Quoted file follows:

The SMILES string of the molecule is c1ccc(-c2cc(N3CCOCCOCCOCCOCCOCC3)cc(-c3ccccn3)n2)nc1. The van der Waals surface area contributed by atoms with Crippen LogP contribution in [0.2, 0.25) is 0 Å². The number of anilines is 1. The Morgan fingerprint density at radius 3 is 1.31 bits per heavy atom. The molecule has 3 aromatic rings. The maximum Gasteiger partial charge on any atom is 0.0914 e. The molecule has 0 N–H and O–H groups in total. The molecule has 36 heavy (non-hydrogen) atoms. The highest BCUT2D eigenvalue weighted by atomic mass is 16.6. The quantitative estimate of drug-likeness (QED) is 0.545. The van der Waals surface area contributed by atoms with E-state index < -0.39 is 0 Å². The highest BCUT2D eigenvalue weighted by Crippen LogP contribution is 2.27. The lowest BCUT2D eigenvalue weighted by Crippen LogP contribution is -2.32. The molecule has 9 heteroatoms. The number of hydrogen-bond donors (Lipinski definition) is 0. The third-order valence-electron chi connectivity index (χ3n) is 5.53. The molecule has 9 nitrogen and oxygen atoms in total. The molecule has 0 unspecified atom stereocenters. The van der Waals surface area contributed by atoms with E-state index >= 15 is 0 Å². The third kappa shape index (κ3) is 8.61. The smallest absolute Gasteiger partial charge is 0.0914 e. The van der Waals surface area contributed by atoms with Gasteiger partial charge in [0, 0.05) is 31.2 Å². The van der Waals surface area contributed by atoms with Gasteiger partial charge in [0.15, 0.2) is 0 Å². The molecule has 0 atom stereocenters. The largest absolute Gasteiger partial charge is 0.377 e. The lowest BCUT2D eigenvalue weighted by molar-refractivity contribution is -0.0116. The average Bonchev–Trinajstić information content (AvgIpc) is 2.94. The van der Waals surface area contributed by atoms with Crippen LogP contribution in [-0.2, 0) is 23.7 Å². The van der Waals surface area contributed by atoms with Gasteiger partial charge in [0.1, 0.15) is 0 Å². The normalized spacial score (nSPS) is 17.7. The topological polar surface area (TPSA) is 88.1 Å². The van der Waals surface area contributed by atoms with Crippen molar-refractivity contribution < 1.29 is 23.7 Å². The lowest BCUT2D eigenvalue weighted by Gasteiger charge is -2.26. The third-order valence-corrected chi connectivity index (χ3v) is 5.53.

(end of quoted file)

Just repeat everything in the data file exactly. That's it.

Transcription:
The SMILES string of the molecule is c1ccc(-c2cc(N3CCOCCOCCOCCOCCOCC3)cc(-c3ccccn3)n2)nc1. The van der Waals surface area contributed by atoms with Crippen LogP contribution in [0.2, 0.25) is 0 Å². The number of anilines is 1. The Morgan fingerprint density at radius 3 is 1.31 bits per heavy atom. The molecule has 3 aromatic rings. The maximum Gasteiger partial charge on any atom is 0.0914 e. The molecule has 0 N–H and O–H groups in total. The molecule has 36 heavy (non-hydrogen) atoms. The highest BCUT2D eigenvalue weighted by atomic mass is 16.6. The quantitative estimate of drug-likeness (QED) is 0.545. The van der Waals surface area contributed by atoms with E-state index < -0.39 is 0 Å². The highest BCUT2D eigenvalue weighted by Crippen LogP contribution is 2.27. The lowest BCUT2D eigenvalue weighted by Crippen LogP contribution is -2.32. The molecule has 9 heteroatoms. The number of hydrogen-bond donors (Lipinski definition) is 0. The third-order valence-electron chi connectivity index (χ3n) is 5.53. The molecule has 9 nitrogen and oxygen atoms in total. The molecule has 0 unspecified atom stereocenters. The van der Waals surface area contributed by atoms with E-state index >= 15 is 0 Å². The third kappa shape index (κ3) is 8.61. The smallest absolute Gasteiger partial charge is 0.0914 e. The van der Waals surface area contributed by atoms with Gasteiger partial charge in [0, 0.05) is 31.2 Å². The van der Waals surface area contributed by atoms with Gasteiger partial charge in [0.15, 0.2) is 0 Å². The molecule has 0 atom stereocenters. The largest absolute Gasteiger partial charge is 0.377 e. The lowest BCUT2D eigenvalue weighted by molar-refractivity contribution is -0.0116. The average Bonchev–Trinajstić information content (AvgIpc) is 2.94. The van der Waals surface area contributed by atoms with Crippen LogP contribution in [-0.2, 0) is 23.7 Å². The van der Waals surface area contributed by atoms with Gasteiger partial charge in [0.1, 0.15) is 0 Å². The normalized spacial score (nSPS) is 17.7. The topological polar surface area (TPSA) is 88.1 Å². The van der Waals surface area contributed by atoms with Crippen molar-refractivity contribution < 1.29 is 23.7 Å². The lowest BCUT2D eigenvalue weighted by Gasteiger charge is -2.26. The third-order valence-corrected chi connectivity index (χ3v) is 5.53.